• Compound cutting action makes it easy to cut through branches that are 1.25 inches in diameter
  • Removable pruning saw blade extends the tool’s cutting ability to include branches up to 6 inches
  • Ropeless design affords greater precision with 2–handed control and no tangles 


  • It’s difficult to apply extra cutting force for tough branches; sometimes the saw must be used for moderately sized branches

When it comes to pruning crape myrtles, hollies, and other trees, climbing a ladder is one of the most dangerous parts. The Fiskars Pruning Stik extendable tree pruner allows you to prune branches as high as the second story window without breaking out climbing gear. We used it to shape up a 20-foot-tall cherry laurel.

The Pruning Stik features an articulating lopper that is controlled by a sliding handle at the base of the pole. The lightweight aluminum pole extends and locks in any position between 7.9 and 12 feet long, allowing most users to reach branches 15 feet up the tree or higher. The lopper can accommodate branches up to 1.25 inches thick, and you have the option to attach the removable pruning saw blade for thicker branches up to 6 inches thick.

The pole adjusted quickly and securely with a lever lock to any height between 7.9 and 12 feet. The cutting head also adjusts 90 degrees, from straight in line with the pole to a 90-degree angle, which makes it easy to access and cut the branches from the most convenient direction. We really appreciated how easy it was to reach through “good” branches and selectively remove others higher up the tree. Unlike a pole saw, the compact cutting head of the Pruning Stik rarely becomes snagged on dense branches. 

When we had to remove larger branches, it only took a few seconds to attach the saw blade: One wing nut secures the blade to the pole and another one holds the blade at the desired angle. If a tree branch has to be removed and you can’t do it with this tool, it’s probably a job for a professional.

Get the Fiskars Pruning Stik loppers at Amazon, Acme Tools, or Forestry Suppliers.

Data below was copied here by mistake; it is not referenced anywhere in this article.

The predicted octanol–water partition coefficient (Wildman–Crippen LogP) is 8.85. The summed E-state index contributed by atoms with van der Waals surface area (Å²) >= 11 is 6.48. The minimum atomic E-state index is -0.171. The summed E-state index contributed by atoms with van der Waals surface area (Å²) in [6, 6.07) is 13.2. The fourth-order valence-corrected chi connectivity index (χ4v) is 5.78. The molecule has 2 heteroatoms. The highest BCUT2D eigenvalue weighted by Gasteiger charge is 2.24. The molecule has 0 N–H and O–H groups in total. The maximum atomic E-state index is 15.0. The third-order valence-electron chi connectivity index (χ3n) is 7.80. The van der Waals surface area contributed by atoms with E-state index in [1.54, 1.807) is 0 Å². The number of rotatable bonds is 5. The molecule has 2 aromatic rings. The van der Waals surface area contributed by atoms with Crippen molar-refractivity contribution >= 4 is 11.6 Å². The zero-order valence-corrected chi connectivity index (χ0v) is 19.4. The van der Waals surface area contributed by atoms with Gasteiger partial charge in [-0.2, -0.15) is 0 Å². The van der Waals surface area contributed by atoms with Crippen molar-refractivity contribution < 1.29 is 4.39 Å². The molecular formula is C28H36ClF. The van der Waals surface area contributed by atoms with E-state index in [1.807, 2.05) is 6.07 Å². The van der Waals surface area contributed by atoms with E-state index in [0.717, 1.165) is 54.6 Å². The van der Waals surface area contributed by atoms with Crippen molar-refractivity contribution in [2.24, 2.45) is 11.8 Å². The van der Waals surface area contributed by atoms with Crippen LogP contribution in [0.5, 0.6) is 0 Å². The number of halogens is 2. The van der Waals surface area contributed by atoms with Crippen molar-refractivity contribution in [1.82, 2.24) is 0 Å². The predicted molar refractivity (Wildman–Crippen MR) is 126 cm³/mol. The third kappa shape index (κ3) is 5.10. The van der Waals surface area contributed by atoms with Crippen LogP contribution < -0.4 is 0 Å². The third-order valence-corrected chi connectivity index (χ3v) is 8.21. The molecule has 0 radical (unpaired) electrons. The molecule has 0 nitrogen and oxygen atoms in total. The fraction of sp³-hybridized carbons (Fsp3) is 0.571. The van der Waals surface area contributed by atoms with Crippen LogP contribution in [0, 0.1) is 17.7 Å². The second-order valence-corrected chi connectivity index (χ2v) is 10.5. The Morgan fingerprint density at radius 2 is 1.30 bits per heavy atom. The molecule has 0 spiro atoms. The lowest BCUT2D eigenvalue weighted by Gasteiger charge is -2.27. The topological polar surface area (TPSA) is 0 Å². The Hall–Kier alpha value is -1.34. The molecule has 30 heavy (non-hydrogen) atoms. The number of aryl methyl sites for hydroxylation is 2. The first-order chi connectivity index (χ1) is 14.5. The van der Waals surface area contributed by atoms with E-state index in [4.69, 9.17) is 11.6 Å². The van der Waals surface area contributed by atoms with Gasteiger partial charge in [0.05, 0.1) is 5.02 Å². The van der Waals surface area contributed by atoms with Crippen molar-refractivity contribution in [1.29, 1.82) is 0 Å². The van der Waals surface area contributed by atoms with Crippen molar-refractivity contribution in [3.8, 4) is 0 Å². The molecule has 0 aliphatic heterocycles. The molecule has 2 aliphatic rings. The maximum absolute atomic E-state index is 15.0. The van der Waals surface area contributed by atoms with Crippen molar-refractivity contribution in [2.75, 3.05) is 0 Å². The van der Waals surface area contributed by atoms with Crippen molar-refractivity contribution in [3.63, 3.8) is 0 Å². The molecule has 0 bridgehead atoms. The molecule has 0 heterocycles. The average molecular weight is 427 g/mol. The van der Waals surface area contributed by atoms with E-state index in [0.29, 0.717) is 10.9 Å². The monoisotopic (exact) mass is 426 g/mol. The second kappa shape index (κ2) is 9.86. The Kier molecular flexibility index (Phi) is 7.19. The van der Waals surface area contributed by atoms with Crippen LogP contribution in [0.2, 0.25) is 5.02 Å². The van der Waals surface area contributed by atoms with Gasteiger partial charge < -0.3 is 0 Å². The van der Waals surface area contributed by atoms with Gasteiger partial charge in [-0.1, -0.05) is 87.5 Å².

Also Consider

Wolf-Garten RR900T Telescoping Bypass Lopper

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Our Ratings: Ergonomics 5/5; Ease of Use 5/5; Performance 4/5; Durability 3/5; Value 4.3/5

Product Specs

  • Weight: 3.8 pounds
  • Type and use: Bypass, for cutting green branches
  • Length: 25.6 to 35.5 inches


  • Razor-sharp German steel blades easily cut through tough green branches
  • Bumper shock absorbers protect the user’s knuckles from sudden impacts
  • Ergonomic handles add comfort and reduce user fatigue for extended use
  • Smooth cutting action


  • More expensive than most of the other loppers we tested
  • Plastic extension mechanisms diminish the tool’s impression of quality

Right out of the box, the Wolf-Garten loppers are impressive looking with their smooth gray German steel blades, sleek aluminum handles, and contrasting red grips and trim. Their cutting ability was just as remarkable. 

These quality bypass loppers open and close so smoothly, it’s like gliding—nothing sticks, nothing has to be forced. They feature razor-sharp bypass blades that slice through green branches with ease. We were able to cut through a green branch almost 1.75 inches thick without the blades getting stuck. That’s pretty impressive for loppers that don’t come with ratcheting action. We appreciated the bumper guards that kept the handles from banging together—they made cutting virtually shock-free.